A few years back, a very good friend of mine decided to build a wooden sailing boat. It took him three years just to build all parts for the hull in a small garage. During this period nobody was very optimistic about the project reaching completion. However, everything changed in October 2007 when the frame was finally assembled in an ugly and very cold hangar in our local yacht marina. At this point I was hooked by the beauty of the boat skeleton and after that I have spent hours crawling between the frames, together with my friend the boat builder and a growing number of visitors.
The ugly hangar progressively turned into place of worship almost like a church, where people came to pay their respect and admiration to a man who chose larch and iroko instead of plastics; the place like a concert hall radiating background echo of the sounds made by the tools, whispers, conversations, jokes and the thoughts of the boat builder and every spectator and bystander. All the pessimism had gone.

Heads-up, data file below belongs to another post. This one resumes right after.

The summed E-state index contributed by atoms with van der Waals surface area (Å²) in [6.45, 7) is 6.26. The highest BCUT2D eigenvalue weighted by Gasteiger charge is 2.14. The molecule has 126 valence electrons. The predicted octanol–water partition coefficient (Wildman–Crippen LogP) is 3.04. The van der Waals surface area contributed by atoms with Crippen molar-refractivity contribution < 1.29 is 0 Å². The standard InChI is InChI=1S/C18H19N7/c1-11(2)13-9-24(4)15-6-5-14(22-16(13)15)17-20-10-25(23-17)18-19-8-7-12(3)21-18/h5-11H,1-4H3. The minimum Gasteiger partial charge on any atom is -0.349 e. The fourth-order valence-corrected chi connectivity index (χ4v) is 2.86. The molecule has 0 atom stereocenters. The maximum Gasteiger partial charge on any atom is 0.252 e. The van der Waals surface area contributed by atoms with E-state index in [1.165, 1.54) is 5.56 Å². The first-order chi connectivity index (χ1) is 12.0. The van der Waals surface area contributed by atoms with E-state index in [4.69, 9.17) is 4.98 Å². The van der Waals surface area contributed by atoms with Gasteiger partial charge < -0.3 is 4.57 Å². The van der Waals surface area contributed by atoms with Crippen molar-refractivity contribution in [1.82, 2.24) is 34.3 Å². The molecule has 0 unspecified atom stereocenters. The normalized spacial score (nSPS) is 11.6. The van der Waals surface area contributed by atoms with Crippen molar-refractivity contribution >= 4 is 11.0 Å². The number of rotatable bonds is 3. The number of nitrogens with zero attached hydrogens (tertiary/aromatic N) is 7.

After year and a half the boat was turned in its normal position and moved from the hangar to open space for completion. Although this was highly anticipated and she was far from been finished, all the magic had suddenly gone. I felt my job was finished, and as far as I was concerned, she was completed at that point. The symphony was over, the haunting bass line of the hangar disappeared together with the melody of the hull and keel. The boat would make its own music in the future.
Published as an artist book: Birth of a Ship